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United States. Office of Indian Affairs / Annual report of the Commissioner of Indian Affairs, for the year 1856
([1856])

[Indians in New York],   pp. 29-32 PDF (1.6 MB)


Page 30

INDIANS IN NEW YORK. 
The State of New York, as well as the American Board of Missions, 
continues to make liberal appropriations for the advancement of 
education. 
The Thomas Asylum, on the Cattaraugus reservation, for orphan 
and destitute Indian children, is now completed, and open for the re- 
ception of such as are entitled to share its benefits. It is capable of 
accommodating and educating 50 orphan or destitute Indian youths, 
and is rapidly filling, and bids fair to demonstrate at an early day 
that such a noble and indispensable institution is much needed on 
several of the reservations; and it commends itself strongly to the 
interest and liberality of the Indian Department. 
With much respect, your obedient servant, 
4P]MARCUS H. JOHNSON, 
United States Indian Agent. 
Ron. GEORGE W. MANYPENNY, 
Commissioner of Indian Affairs, Washington, D. C. 
No. 2. 
Copy of report read by the committee on Indian concerns at the yearly 
meeting of Friends, held in the city of Baltimore, in October, 1856. 
The committee on Indian concerns produced the following report, 
which was read, and was satisfactory to the meeting. 
The committee was continued, and encouraged to preserve in their 
Christian efforts to be serviceable to this people, who are so eminently
objects of our commiseration and benevolence. 
To the yearly meeting now sitting: 
The committee on Indian concerns report: That in conjunction with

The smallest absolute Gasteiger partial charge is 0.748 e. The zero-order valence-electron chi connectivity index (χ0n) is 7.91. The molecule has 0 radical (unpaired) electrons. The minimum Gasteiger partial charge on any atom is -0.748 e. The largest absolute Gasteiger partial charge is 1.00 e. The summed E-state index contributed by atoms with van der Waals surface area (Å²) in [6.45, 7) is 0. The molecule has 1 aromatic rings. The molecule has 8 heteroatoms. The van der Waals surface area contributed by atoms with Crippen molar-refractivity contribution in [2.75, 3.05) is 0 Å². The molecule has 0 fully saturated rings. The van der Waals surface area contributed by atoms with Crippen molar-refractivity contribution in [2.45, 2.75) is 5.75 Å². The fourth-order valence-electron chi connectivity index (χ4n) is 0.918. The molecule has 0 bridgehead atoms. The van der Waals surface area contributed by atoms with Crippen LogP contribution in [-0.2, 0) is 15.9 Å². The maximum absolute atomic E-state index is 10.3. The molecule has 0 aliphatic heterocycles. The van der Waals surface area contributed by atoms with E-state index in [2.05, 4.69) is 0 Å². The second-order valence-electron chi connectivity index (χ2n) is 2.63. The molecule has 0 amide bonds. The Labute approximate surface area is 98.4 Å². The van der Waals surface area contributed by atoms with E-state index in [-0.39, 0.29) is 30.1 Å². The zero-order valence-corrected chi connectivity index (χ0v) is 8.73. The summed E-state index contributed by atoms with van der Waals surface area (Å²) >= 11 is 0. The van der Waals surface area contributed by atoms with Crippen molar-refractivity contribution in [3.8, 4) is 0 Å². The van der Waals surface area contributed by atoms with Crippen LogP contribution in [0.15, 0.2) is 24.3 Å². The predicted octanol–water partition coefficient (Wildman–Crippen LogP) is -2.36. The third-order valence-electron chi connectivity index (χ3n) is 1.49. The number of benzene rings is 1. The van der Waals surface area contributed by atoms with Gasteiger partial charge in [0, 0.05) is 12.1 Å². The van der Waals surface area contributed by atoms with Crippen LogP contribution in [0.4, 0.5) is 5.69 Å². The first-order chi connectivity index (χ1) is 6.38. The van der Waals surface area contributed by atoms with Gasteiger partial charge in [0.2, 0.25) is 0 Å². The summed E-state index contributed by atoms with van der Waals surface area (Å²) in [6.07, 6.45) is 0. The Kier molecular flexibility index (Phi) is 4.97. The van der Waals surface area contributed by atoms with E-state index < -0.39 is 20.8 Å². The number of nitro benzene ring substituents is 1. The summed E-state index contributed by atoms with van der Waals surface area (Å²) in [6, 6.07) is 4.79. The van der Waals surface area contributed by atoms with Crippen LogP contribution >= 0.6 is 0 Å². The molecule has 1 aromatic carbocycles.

our friends of New York yearly meeting, associated with us in this 
concern, we have continued our care and attention to the service for 
which we were appointed. We have not made a visit to the Senecas 
at Cattaraugus during the past year, but have maintained with them 
an active correspondence, and have been regularly informed of the 
general condition of the Indians, and of the occurrences at their 
reservation, and at no period since our connexion with them have 
their affairs been in a more satisfactory situation. 
In a communication from an educated Indian, who now stands 
appointed United States interpreter, he says: "These Indians are no
longer what they once were; they have abandoned the war path to 
that of following the plough, and they no longer subsist by fishing or 
hunting, but have turned the soil that remains to them, upon which 
the sturdy oak and the mighty hemlock once stood, into fruitful gar- 
dens and cultivated fields, upon which may be seen luxuriant crops of 
grain, waving and bowing their heads to the breeze ; and they have 
become as eager for the improvement and training of the rising gene- 
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